Benefits and Compensation

Out of PTO, Can’t Deduct, What Can You Do?

Here’s how to approach the situation:

  • First, if it is important for the employees to be in the office during consistent work hours, make sure that is explained in a written policy. If the policy does not yet exist, create it if this is critical to your business. Make it part of the employee handbook that must be acknowledged. Once a policy exists, enforce it consistently for all employees, using the disciplinary measures already in place with your disciplinary policy.
  • Next, consistently enforce the PTO rules for all employees. If PTO must be taken for miscellaneous work time missed, such as when an employee must show up late for any reason, then it should always be enforced. Don’t fall into the trap of only enforcing it for the employees who request the time in advance; put a mechanism in place to ensure that PTO is deducted when it needs to be, even if it wasn’t previously requested. Alternatively, if PTO is not required to be taken in this case, don’t make the mistake of “punishing” one employee by deducting PTO for times it should not be required.
  • Be sure that employees understand what other leave types are available to them. Don’t find yourself in a situation, for example, where an employee qualified for FMLA leave but never requested it because he or she was unaware of options. It’s equally important to be sure to train supervisors to know what to look for—employees don’t always say “I need to take an FMLA leave of absence” or “I need a reasonable accommodation for my disability.”

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  • Be sure employees understand the consequences for absences beyond what the PTO policy (and other leave policies) grant. If the employee has exhausted all applicable leave options, it may mean he or she is subject to disciplinary measures, even up to termination when warranted. It might seem counterintuitive to think that it is acceptable to discipline and even terminate an employee for hours missed, even though it’s not permissible to deduct that same exempt employee’s wages. But this is the reality in many cases.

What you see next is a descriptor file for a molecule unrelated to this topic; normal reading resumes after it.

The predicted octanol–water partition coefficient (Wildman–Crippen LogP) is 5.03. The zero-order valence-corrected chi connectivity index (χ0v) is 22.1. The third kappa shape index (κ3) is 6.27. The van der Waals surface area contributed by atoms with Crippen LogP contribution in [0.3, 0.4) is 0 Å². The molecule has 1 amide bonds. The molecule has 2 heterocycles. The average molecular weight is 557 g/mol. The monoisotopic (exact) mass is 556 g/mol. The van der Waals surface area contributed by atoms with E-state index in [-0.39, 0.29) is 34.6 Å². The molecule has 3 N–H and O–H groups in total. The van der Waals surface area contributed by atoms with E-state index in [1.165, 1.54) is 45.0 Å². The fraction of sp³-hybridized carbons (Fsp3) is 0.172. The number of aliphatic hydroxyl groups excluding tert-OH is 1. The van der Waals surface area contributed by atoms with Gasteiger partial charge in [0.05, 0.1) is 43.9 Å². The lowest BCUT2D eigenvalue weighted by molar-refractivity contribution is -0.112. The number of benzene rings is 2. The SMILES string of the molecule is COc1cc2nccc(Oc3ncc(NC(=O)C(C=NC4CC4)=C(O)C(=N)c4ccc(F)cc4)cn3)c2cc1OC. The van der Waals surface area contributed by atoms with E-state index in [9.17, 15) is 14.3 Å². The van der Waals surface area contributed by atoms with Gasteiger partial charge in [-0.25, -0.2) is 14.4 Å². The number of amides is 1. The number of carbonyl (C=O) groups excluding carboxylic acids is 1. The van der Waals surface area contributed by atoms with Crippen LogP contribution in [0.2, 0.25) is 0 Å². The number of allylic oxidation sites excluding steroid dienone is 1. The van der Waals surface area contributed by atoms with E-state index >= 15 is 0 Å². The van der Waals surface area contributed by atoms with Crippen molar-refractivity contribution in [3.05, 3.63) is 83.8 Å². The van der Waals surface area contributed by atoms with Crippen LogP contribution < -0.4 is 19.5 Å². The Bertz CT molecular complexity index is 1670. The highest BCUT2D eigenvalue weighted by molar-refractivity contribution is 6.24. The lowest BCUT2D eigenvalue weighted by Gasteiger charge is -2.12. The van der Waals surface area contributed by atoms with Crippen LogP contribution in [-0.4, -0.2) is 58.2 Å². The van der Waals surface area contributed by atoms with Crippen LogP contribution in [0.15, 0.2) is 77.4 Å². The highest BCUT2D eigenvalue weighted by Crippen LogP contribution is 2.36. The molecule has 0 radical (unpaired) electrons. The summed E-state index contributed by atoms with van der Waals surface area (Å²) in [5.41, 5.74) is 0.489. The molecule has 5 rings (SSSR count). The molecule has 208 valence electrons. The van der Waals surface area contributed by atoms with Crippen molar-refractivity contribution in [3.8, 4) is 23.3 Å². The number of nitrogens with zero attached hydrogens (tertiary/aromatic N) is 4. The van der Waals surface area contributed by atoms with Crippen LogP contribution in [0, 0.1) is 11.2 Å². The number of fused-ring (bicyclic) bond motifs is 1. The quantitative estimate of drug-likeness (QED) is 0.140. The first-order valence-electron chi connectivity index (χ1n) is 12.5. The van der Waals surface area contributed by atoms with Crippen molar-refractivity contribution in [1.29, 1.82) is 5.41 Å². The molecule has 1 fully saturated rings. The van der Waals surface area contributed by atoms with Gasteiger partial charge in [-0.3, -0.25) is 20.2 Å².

• Last but not least, some employers consider relaxing their policies instead. As a counterpoint to the options outlined above, another tactic would be to be more relaxed on situations in which salaried employees need flexibility in the specific hours they work, such as the ability to come in late on occasion or to leave for an appointment without utilizing PTO. The employers opt instead to focus on performance. There are a lot of benefits to this approach: it’s easier to enforce, employees are often happier, and the administration is simpler. The downside, of course, is the propensity for abuse and frustrations among employees who do not abuse the system; these negatives are what the actions above are trying to combat. And there is still a need for consistency in how employees are treated. It can be a tough balance, but many employers find that a more relaxed approach serves them well. Look at the big picture before making your decision.

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Wage & Hour Compliance: Practical Solutions for HR features:

  • Real-world examples of wage and hour challenges and how to solve them;
  • Multiple quizzes, so you can see where you need to review more carefully;
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  • State-specific charts, for comparing your multistate obligations;
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  • A quarterly newsletter, Wage & Hour Compliance Bulletin, to keep you aware of the latest developments in the law and why they matter to you.

Why are aggressive attorneys so eager to file claims on behalf of employees? Because there’s so much money to be made! Some examples are:

  • $4.75 million: Hospital in Thousand Oaks, California, settles wage and hour lawsuit over miscalculated overtime pay and failing to compensate workers for missed meal and rest periods.
  • $1.15 million: Las Vegas construction company to pay back wages to 1,060 current and former employees.
  • $976,327: New Mexico aerospace company settles with 900 employees who were routinely required to work through lunch breaks without compensation.
  • $340,400: New Jersey convenience store agrees to pay back wages and damages for violations of overtime and recordkeeping.
  • $84,541: New York physical therapist agrees to pay 22 employees for minimum wage violations.
  • $30,000: Texas chain of four gas stations agrees to pay their six hourly employees, again, for recordkeeping and overtime violations.

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